Americans are highly visible in the Ukrainian political process. The U.S. embassy in Kiev is a center of power, and Ukrainian politicians openly talk of appointments and dismissals being vetted by U.S. Ambassador Geoffrey Pyatt and even U.S. Vice President Joe Biden. “Pyatt and the U.S. administration have more influence than ever in the history of independent Ukraine,” Leschenko wrote.

Surprised to see him go thus far and so candidly admit that the Maidan regime is run from Washington D.C.

Europe’s requirements for the visa-free regime center on Ukraine’s seriousness in fighting corruption. The European Union recently refused a request for more funding for the anti-corruption prosecutor’s office, because of “concerns raised with regard to some people who participate in the selection” of prosecutors for the office. This is a clear reference to the team of Prosecutor General Viktor Shokin, a Poroshenko appointee and long-time associate, who has been accused of undermining the anti-corruption efforts.

But evidently they are just about sovereign and independent enough when it comes to their personal financial interests.

Ukrainian civil society is stunted by these powerful vested interests. I doubt it can push the country to a more civilized direction with the usual tools of electoral democracy: The local elections have proven that post-Soviet practices of fraud, bribery and intimidation have not been overcome. There’s little will for further upheavals so soon after the revolution and the war in the east. But unless the current political elite finds it in itself to clean up — a highly unlikely turn of events –Ukraine’s history of violent regime change is probably not over yet.

Here I have to put in a more “upbeat” note.

Although Bershidsky is correct to be pessimistic about Ukraine’s reform prospects, ultimately, the threat of revolt in a place like Kharkov or Odessa that could unravel the rest of the country has been contained. The economy is steadily stabilizing and, although the implementation of the DCFTA from January 2016 may produce a second derailment, frankly the country is already at such rock-bottom – even Moldova is now ahead – that I really don’t see how it could fall much further before resuming growth. The chances of a new Maidan are very small regardless of how unpopular Poroshenko gets or how much corruption increases even further (this is because the Maidans have always been primarily driven by deep ideological and ethnic factors, not the we’re-tired-of-corruption tropes presented to slack-jawed Westerners). Meanwhile, due to the exit of Crimea and the LDNR, not to mention the emigration of the more pro-Russian orientated elements of society, demographics has completely extinguished any change of an electoral challenge to the Maidanist course.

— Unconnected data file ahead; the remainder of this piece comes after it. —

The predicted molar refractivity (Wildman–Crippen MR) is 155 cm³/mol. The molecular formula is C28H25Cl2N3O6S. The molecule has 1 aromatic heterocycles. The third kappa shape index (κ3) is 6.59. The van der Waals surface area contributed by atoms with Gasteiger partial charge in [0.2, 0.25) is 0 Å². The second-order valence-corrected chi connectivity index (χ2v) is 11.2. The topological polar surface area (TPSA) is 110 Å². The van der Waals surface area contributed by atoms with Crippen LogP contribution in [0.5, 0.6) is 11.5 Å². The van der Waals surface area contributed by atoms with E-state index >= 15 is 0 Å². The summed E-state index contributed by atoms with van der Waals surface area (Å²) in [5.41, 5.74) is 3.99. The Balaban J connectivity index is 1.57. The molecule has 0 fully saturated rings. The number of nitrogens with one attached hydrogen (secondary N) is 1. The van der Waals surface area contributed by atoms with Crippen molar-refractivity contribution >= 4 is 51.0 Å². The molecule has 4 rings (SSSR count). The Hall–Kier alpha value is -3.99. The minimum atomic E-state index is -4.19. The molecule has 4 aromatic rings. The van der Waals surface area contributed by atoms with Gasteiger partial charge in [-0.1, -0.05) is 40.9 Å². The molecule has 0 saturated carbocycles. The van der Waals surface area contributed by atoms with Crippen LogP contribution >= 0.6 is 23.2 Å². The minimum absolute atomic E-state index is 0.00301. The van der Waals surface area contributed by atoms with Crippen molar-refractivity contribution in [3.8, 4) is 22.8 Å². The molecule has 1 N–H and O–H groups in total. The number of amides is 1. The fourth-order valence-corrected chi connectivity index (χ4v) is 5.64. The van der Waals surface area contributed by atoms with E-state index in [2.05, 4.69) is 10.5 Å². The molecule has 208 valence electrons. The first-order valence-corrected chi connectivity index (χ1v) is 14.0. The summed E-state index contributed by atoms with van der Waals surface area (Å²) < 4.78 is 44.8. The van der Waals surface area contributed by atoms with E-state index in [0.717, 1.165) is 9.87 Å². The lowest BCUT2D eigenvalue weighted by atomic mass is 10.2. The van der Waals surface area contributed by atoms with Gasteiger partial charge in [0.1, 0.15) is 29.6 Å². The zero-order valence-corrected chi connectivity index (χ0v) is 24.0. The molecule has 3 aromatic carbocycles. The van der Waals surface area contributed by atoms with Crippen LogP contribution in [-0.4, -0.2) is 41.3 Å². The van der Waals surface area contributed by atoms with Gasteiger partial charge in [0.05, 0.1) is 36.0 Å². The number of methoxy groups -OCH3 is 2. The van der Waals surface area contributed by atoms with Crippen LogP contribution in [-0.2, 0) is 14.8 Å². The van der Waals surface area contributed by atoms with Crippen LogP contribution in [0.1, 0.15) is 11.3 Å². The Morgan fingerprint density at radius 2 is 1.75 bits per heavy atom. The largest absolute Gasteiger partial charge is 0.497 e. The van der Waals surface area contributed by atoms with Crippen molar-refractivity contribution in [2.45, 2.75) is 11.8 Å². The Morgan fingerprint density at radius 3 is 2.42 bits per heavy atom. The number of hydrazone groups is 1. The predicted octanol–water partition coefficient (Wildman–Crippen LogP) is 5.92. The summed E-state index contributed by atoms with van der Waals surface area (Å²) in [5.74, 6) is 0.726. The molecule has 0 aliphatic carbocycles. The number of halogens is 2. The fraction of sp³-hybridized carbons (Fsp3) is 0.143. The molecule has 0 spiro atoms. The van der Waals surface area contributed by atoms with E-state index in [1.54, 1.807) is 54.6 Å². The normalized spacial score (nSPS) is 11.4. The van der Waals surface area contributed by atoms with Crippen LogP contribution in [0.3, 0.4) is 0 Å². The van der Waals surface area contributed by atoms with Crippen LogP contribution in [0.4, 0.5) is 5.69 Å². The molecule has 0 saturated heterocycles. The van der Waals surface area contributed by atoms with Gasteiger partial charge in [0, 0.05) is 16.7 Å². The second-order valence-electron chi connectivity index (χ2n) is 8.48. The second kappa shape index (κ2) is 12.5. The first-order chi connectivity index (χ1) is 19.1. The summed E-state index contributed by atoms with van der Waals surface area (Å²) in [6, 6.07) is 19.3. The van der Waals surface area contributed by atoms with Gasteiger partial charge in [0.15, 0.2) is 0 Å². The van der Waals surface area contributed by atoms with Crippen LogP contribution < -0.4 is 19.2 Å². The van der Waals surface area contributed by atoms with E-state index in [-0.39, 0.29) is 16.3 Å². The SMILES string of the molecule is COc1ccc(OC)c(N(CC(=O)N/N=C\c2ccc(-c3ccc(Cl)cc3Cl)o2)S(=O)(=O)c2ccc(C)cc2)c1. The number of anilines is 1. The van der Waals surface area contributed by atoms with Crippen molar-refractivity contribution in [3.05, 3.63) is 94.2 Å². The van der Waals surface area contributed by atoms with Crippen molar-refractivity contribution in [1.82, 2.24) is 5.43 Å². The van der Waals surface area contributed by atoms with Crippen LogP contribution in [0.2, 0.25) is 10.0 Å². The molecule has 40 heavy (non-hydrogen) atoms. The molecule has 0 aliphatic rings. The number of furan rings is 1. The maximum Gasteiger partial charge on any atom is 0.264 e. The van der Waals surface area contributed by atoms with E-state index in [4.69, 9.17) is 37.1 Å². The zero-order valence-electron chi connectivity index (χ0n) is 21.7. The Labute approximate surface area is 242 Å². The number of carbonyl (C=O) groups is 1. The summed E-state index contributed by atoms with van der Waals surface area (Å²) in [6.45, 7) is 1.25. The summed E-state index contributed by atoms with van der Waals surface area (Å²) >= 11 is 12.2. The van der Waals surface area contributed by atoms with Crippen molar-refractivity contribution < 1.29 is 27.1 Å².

• Category: Foreign Policy • Tags: Corruption, Economics, Ukraine 
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  1. Solid conclusion and it’s the only reasonable one.

    There isn’t going to be a March on Kiev. There isn’t going to be a land bridge to Crimea.

    There isn’t going to be a rebellion in Kharkov nor in Odessa.

    Ukraine is going to sputter, with continuous demographic decline and the threat of losing much of its population to emigration should Ukrainians be given the right to work in the EU.

    Read More
    • Replies: @Glossy
    As long as Cold War II continues, there will be a possibility of the Ukraine-Novorossiya proxy war flaring up again. If that happens, the front line might move again. There might be lots of proxy wars ahead - in the Caucasus, in Central Asia, in Latin America.
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  2. @Niccolo Salo
    Solid conclusion and it's the only reasonable one.

    There isn't going to be a March on Kiev. There isn't going to be a land bridge to Crimea.

    There isn't going to be a rebellion in Kharkov nor in Odessa.

    Ukraine is going to sputter, with continuous demographic decline and the threat of losing much of its population to emigration should Ukrainians be given the right to work in the EU.

    As long as Cold War II continues, there will be a possibility of the Ukraine-Novorossiya proxy war flaring up again. If that happens, the front line might move again. There might be lots of proxy wars ahead – in the Caucasus, in Central Asia, in Latin America.

    Read More
  3. The police in Britain are no better. They turned a blind eye to mass rape of under-age girls, and the Murdoch papers bugging people’s phones. When his top editor admitted to a parliamentary committee that the police were supplying them with information nothing happened. A failed state is where people outside government are pulling the strings.